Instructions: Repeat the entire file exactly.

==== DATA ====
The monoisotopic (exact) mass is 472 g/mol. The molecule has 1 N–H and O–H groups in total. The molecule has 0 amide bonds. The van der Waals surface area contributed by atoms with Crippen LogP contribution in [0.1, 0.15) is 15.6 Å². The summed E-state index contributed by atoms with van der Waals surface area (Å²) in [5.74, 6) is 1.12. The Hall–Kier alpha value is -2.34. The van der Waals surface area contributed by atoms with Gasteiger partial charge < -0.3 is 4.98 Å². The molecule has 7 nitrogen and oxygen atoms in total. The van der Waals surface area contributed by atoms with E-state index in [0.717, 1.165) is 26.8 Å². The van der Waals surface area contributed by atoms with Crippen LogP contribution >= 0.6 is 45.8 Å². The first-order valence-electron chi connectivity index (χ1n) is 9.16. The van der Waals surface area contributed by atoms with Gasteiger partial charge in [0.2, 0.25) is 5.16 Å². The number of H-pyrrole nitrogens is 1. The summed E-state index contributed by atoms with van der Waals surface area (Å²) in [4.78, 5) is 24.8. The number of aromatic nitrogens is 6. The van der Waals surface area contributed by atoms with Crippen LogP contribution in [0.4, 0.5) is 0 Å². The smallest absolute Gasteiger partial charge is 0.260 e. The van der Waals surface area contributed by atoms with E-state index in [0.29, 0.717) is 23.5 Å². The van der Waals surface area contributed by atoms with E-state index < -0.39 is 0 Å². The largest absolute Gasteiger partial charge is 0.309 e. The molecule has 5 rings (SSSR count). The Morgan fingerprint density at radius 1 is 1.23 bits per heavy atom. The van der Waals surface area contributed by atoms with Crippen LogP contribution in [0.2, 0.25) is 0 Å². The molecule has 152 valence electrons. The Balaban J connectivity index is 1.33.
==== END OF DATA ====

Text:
The monoisotopic (exact) mass is 472 g/mol. The molecule has 1 N–H and O–H groups in total. The molecule has 0 amide bonds. The van der Waals surface area contributed by atoms with Crippen LogP contribution in [0.1, 0.15) is 15.6 Å². The summed E-state index contributed by atoms with van der Waals surface area (Å²) in [5.74, 6) is 1.12. The Hall–Kier alpha value is -2.34. The van der Waals surface area contributed by atoms with Gasteiger partial charge < -0.3 is 4.98 Å². The molecule has 7 nitrogen and oxygen atoms in total. The van der Waals surface area contributed by atoms with E-state index in [0.717, 1.165) is 26.8 Å². The van der Waals surface area contributed by atoms with Crippen LogP contribution >= 0.6 is 45.8 Å². The first-order valence-electron chi connectivity index (χ1n) is 9.16. The van der Waals surface area contributed by atoms with Gasteiger partial charge in [0.2, 0.25) is 5.16 Å². The number of H-pyrrole nitrogens is 1. The summed E-state index contributed by atoms with van der Waals surface area (Å²) in [4.78, 5) is 24.8. The number of aromatic nitrogens is 6. The van der Waals surface area contributed by atoms with Crippen LogP contribution in [0.4, 0.5) is 0 Å². The smallest absolute Gasteiger partial charge is 0.260 e. The van der Waals surface area contributed by atoms with E-state index in [0.29, 0.717) is 23.5 Å². The van der Waals surface area contributed by atoms with E-state index < -0.39 is 0 Å². The largest absolute Gasteiger partial charge is 0.309 e. The molecule has 5 rings (SSSR count). The Morgan fingerprint density at radius 1 is 1.23 bits per heavy atom. The van der Waals surface area contributed by atoms with Crippen LogP contribution in [0.2, 0.25) is 0 Å². The molecule has 152 valence electrons. The Balaban J connectivity index is 1.33.